Mr. Burns said the president should draw clear red lines with Russia and China and show that the United States is prepared to defend its treaty obligations. That was the main purpose of Mr. Biden’s visit this week, with his mantra-like repetition of Article V, the clause of the NATO treaty that commits members to regard an armed attack on any one of them to be an attack on all.

It is also worth remembering, Mr. Bremmer said, that Russia has been losing influence steadily for 20 years, “demographically, diplomatically, economically and militarily.”

Mr. Putin’s actions, he said, are evidence more of insecurity than of strength.

Robert Danin, a senior fellow at the Council on Foreign Relations, said: “Russia is a traditional military power sitting atop a declining economic and industrial base. In contrast, China is a military power rooted in a strong and growing economic foundation.”

That may explain why Mr. Obama, after meeting with European allies in Brussels next week, will travel a month later to Asia. There, he will follow in Mr. Biden’s footsteps with a tour of China’s anxious neighbors: Japan, South Korea, Malaysia and the Philippines.

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Putin Reclaims Crimea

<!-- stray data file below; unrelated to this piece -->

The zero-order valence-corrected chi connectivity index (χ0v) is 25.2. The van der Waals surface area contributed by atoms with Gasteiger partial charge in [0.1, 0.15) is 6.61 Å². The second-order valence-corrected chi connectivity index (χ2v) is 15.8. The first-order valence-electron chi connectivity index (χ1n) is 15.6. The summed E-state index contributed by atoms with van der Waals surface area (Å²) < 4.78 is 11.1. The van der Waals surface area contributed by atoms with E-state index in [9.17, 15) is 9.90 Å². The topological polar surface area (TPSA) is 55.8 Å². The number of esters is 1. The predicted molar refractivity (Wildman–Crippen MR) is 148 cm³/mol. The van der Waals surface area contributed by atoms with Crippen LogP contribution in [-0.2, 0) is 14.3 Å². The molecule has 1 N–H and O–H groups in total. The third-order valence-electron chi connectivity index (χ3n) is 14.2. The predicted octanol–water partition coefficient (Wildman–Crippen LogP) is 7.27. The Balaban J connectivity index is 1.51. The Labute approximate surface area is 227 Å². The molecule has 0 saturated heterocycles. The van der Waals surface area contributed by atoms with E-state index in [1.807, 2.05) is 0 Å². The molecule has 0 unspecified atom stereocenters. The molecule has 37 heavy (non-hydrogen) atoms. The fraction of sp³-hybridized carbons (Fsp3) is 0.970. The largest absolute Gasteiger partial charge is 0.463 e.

MOSCOW — President Vladimir V. Putin reclaimed Crimea as a part of Russia on Tuesday, reversing what he described as a historic injustice inflicted by the Soviet Union 60 years ago and brushing aside international condemnation that could leave Russia isolated for years to come.

In an emotional address steeped in years of resentment and bitterness at perceived slights from the West, Mr. Putin made it clear that Russia’s patience for post-Cold War accommodation, much diminished of late, had finally been exhausted. Speaking to the country’s political elite in the Grand Kremlin Palace, he said he did not seek to divide Ukraine any further, but he vowed to protect Russia’s interests there from what he described as Western actions that had left Russia feeling cornered.

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How the Ukraine crisis ends

How the Ukraine crisis ends

By Henry A. Kissinger, Published: March 5

Henry A. Kissinger was secretary of state from 1973 to 1977.

Public discussion on Ukraine is all about confrontation. But do we know where we are going? In my life, I have seen four wars begun with great enthusiasm and public support, all of which we did not know how to end and from three of which we withdrew unilaterally. The test of policy is how it ends, not how it begins.